BRUNO CARMASSI, Bass * 6 January 1890 (some sources say 1894) + May 1971;

 

He was one of the best italian comprimario singers of his time, who appeared not only at the secondary theatres, but also at La Scala in Milan. Already in 1921 he performed at the Teatro Comunale in Bologna as Marke in R. Wagner’s ‘’Tristano e Isotta’’ and as Conte Rodolfo in V. Bellini’s ‘’Sonnambula’’. He sang there also in the premiere of the opera ‘’La Leggenda di Sakuntala’’ of Franco Alfano (10. 12. 1921). In 1924 he was to be found at Teatro Verdi in Pisa, two years later he again appeared in Bologna (as Ferrando in G. Verdi’s ‘’Trovatore’’). In 1928 he made guest appearances in São Paulo and Brazil. In 1927 and 1929 he traveled to the Lima, Santiago de Chile and Valparaiso. At La Scala he sang as comprimario from 1930 to 1941. In 1936 he made guest appearances in Holland. Already in 1931 he was in London, where at Covent Garden sang the role of Sparafucile in G. Verdi’s ‘’Rigoletto’’. The role of Sparafucile in ‘’Rigoletto’’ he performed also in Zurich (1947) and Lugano (1956). In 1947 he appeared at the Arena di Verona. In 1951 he sang at the Florence Maggio musicale, the next year made guest performance at the London Stoll Theatre. He retired from the stage in the 1950’s.

Chronology of some appearances

1921 Bologna Teatro Comunale Tristano e Isotta (Marke)
1921 Bologna Teatro Comunale Sonnambula (Conte Rodolfo)
1921 Bologna Teatro Comunale La Leggenda di Sakuntala (Kanva)
1926 Bologna Teatro Comunale Trovatore (Ferrando)
1931 London Covent Garden Rigoletto (Sparafucile)

Courtesy: FORGOTTEN OPERA SINGERS

 
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Posted by on November 19, 2017 in Bassses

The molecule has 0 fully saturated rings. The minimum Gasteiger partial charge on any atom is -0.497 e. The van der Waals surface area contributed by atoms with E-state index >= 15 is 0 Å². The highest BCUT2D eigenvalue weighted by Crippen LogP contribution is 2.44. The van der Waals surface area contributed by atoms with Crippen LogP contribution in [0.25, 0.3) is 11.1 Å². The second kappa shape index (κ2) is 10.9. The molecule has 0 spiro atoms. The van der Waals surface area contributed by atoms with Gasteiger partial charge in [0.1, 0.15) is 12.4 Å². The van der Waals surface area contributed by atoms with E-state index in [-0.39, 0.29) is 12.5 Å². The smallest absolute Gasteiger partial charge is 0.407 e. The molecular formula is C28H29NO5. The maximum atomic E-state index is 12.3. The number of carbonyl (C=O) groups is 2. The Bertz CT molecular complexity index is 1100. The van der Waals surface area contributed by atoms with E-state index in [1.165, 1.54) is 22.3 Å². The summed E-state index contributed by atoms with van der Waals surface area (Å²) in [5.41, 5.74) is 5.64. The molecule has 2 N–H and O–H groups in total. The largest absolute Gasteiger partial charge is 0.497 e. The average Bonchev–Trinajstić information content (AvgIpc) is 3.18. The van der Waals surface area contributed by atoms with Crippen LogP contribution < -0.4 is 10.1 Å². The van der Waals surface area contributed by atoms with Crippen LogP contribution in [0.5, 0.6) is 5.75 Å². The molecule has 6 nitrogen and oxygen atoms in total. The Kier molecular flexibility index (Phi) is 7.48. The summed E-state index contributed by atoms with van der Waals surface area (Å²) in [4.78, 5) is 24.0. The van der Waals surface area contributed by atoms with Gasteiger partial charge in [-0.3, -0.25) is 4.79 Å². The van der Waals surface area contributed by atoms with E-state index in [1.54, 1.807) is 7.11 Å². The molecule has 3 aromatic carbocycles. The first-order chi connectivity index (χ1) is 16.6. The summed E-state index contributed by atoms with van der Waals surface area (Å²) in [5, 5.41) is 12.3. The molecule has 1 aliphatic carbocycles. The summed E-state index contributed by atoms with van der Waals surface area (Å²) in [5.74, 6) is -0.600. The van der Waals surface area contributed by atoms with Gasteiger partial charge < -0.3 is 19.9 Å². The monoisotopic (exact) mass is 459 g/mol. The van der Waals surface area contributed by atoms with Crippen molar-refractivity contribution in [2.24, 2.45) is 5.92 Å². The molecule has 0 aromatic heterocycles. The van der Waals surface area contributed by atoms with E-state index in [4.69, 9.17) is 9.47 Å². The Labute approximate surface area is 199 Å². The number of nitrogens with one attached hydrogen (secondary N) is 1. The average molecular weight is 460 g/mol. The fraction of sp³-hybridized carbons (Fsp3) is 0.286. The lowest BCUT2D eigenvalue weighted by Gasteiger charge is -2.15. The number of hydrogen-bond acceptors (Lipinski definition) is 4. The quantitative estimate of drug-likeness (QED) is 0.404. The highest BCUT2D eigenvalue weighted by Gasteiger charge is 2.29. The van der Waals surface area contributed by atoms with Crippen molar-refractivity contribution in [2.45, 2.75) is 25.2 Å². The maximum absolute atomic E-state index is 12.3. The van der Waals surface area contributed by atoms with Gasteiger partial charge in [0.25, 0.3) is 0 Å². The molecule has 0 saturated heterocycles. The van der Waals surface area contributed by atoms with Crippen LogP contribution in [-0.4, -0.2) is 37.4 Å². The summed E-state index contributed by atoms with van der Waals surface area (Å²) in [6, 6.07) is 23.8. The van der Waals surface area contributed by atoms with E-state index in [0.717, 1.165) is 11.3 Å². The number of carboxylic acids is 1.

KAREL BERMAN, Bass * 14 April 1919, Jindřichův Hradec, Czech Republic + 11 August 1995, Prague, Czech Republic;

Image result for Karel Berman

Karel Berman (14 April 1919 in Jindřichův Hradec, Czechoslovakia – 11 August 1995 in Prague, Czech Republic) was a Jewish Czech opera singer, composer and opera director.

After extensive musical education, Karel Berman started his career as a bass singer of opera in Opava. In March, 1943, Berman was deported to Theresienstadt, where he took part in cultural life as a singer, composer and director. On 11 July 1944, for example, he and Rafael Schächter produced the “Four songs to words of Chinese poetry” by Pavel Haas for the first time.

Later he was also imprisoned in Kaufering and Auschwitz. He survived the camps and later became famous as an opera singer. In 1953, he joined the Prague National Theatre opera. Berman is also remembered as an opera director, having directed more than 70 operas. He taught at the Prague Conservatory from 1961–71, and from 1964 at the Academy of Performing Arts in Prague.

Works:

  • 1944 Poupata (“Buds”) Bass-baritone songs and piano
    • Majové ráno (Eva Nonfriedová)
    • Co se děje při probuzení (Kamil Bednář)
    • Děti si hrají (Josef Hora)
    • Před usnutím č. 1 (František Halas)
    • Velikonoční (František Halas)
  • 1938 – 1945 Reminiscences Suite Piano (first published in 2000)
  • Terezín Suite Piano
  • Broučci (“Glow-worms” – after the children’s book by Jan Karafiát) Soprano and piano (later made world-famous by Jiří Trnka as a cartoon)Image result for Karel Berman

 

 
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Posted by on November 17, 2017 in Bassses

 

FRANCO CALABRESE, Bass * 20 July 1923, Palermo, Italy + 13 Novembre 1992, Lucca;

 

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Franco Calabrese (Palermo, 1923 – Lucca, 1992) was an Italian bass singer.

 
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Posted by on November 13, 2017 in Bassses